About 90 percent of today’s solar panels are made from silicon —but some researchers believe a new class of materials called perovskites could be on the brink of taking the industry by storm.

Perovskite-based solar technology is still several years from maturity, says Homer Antoniadis, global technology director of DuPont's solar business, but the technology is evolving rapidly. Perovskite cells leapt from 3.8 percent efficiency in 2009 to over 20 percent efficiency by the end of 2014, and experts say efficiency rates of 31 percent or higher are technologically feasible. That’s an enticing prospect for an industry that in the past 15 years has seen silicon PV cells’ efficiency increase just 0.6 percentage points, to a current ceiling of 25.6 percent.

Combined with perovskite’s low cost, increased PV-cell efficiency could make the solar industry genuinely cost competitive with the fossil fuel sector. Unlike silicon panels, which must be painstakingly grown in a furnace at temperatures of around 2,500 degrees Fahrenheit, manufacturing perovskite involves little more than mixing cheap chemicals such as ammonia, iodine, and lead, and leaving them to dry. “The perovskite ingredients are cheaper than ink,” says leading perovskite researcher Tsutomu Miyasaka.

An added bonus: perovskites can be formed in thin films, allowing them to be deployed in places undreamed of for silicon PV panels. Some researchers foresee a future in which spray-on perovskites could be incorporated into smartphone screens, or applied as a see-through laminate on walls and windows. Others hope to create “tandem”cells, in which a layer of perovskite is applied over a standard silicon cell to exploit the two materials' relative strengths at absorbing different parts of the light spectrum. That could lead to the production of solar panels that are up to 50 percent more efficient than existing cells, according to researchers at Stanford University.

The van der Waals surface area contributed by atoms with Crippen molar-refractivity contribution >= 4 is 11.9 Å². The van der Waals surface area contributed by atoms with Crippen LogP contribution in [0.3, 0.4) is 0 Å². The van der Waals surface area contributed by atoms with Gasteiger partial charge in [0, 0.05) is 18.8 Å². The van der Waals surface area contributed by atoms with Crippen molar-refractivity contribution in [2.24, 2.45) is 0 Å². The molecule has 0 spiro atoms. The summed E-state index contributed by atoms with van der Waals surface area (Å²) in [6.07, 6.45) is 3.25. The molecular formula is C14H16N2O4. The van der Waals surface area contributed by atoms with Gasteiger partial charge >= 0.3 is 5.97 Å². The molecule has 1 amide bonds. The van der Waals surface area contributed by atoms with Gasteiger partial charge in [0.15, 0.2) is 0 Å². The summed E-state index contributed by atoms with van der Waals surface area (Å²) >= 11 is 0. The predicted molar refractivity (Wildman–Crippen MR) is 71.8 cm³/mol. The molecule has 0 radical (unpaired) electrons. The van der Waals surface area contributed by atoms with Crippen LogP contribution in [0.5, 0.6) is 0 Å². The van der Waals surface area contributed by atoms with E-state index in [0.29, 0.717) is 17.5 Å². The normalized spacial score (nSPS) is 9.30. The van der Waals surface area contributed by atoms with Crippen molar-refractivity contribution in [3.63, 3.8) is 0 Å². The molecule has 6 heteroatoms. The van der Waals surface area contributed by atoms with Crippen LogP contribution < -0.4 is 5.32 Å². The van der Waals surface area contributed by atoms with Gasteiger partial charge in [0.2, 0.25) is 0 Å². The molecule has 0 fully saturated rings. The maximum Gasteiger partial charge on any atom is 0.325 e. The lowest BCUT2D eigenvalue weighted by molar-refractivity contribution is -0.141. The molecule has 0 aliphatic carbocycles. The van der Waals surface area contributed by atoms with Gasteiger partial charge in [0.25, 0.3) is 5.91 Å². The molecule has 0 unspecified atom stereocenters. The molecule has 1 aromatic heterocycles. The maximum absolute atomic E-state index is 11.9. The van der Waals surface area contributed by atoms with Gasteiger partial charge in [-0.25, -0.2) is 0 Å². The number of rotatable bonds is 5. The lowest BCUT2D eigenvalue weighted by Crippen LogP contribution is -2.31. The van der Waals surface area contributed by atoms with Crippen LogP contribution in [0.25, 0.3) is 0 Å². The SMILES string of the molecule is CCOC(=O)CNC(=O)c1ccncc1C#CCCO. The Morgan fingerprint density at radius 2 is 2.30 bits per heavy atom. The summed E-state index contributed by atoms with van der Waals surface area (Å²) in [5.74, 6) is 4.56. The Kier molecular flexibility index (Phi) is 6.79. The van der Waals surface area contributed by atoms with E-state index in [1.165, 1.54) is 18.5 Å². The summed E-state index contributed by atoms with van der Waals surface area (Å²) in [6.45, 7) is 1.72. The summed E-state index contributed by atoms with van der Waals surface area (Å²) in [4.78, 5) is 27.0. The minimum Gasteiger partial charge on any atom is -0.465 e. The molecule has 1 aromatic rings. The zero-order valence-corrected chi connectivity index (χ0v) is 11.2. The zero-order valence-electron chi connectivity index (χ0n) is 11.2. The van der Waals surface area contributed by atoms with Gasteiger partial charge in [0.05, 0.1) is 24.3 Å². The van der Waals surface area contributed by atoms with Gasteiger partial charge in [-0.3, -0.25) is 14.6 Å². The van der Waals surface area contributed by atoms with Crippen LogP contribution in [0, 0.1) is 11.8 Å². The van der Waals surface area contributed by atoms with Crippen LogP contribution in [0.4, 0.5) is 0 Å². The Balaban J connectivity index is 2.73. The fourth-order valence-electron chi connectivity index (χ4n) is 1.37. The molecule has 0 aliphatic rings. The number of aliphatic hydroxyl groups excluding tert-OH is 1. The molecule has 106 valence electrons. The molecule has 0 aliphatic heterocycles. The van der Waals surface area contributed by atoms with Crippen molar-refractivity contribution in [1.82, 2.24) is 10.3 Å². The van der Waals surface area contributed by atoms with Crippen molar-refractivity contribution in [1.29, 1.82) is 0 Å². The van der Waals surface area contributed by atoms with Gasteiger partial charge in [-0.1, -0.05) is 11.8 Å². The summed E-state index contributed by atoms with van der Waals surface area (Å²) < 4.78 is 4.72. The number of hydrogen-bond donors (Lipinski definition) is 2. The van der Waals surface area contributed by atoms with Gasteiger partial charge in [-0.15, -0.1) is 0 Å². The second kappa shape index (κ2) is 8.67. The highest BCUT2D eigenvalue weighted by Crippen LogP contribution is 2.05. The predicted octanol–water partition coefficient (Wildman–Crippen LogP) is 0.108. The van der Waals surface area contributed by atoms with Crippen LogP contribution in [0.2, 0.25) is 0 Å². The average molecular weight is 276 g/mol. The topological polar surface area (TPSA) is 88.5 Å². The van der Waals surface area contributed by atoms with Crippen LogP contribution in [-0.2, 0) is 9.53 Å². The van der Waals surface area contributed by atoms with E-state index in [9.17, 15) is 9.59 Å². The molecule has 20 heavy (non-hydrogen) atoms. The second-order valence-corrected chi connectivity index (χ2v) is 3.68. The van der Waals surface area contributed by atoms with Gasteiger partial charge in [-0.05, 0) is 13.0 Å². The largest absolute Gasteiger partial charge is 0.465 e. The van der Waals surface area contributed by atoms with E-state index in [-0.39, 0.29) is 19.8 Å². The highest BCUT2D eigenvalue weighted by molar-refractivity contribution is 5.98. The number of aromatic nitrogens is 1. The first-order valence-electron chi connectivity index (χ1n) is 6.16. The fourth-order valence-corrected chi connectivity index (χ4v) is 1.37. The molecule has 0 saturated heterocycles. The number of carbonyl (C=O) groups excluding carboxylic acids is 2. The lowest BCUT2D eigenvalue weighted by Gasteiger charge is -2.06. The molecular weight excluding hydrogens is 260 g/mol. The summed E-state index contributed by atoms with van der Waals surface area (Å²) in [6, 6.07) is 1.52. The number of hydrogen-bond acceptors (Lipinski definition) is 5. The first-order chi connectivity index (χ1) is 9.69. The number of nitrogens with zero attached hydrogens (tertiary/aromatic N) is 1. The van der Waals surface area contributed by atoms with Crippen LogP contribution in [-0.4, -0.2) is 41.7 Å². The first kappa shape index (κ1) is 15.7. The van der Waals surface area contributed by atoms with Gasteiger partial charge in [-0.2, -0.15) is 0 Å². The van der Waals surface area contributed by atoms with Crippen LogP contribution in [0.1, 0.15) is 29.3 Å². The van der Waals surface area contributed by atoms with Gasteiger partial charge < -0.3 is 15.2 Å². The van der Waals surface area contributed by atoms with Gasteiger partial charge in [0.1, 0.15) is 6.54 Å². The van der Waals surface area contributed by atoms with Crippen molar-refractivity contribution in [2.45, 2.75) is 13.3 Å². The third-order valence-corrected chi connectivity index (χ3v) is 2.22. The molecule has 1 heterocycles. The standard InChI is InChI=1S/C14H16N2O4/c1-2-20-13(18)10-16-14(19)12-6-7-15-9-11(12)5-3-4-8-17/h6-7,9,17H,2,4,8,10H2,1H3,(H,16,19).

Some major hurdles remain — including, most troublingly, the fact that perovskite degrades when exposed to light and air. That raises questions about the validity of efficiency data gleaned from prototype panels, says Keith Emery, a solar energy researcher with the National Renewable Energy Laboratory. It also calls into question claims that perovskite will dramatically bring down the cost of solar energy. “Until the stability problem is solved, you do not know how much it is going to cost you,” Emery says.


Companies to watch

*   Australia’s Dyesol is working with a Turkish partner to manufacture perovskite-based panels that could be incorporated into buildings’ facades. Dyesol has agreed a $1.9 million contract to fund prototyping, and could begin mass production as early as 2018.

*   Perovskite startup Oxford Photovoltaics recently raised £8 million ($12.26 million) from investors including the University of Oxford, MTI Partners, and Longwall Venture Partners. The firm plans to bring tandem perovskite-silicon solar cells to market by the end of 2015.

*   Warsaw-based startup Saule Technologies was founded in 2014 by a Polish grad student who won a European Commission prize for perovskite research. The privately backed venture recently turned down financing that would have valued the company at around $13 million.

*   Pittsburgh-based vacuum products specialist Kurt J. Lesker Co. has won praise from solar researchers for its Mini-SPECTROS vapor deposition system, a piece of lab equipment that can be used to layer perovskites in thin films compatible with existing silicon PV technologies.


Ben Whitford is the US correspondent for The Ecologist. He has written for the Guardian, Newsweek, Mother Jones, Slate, and many other publications.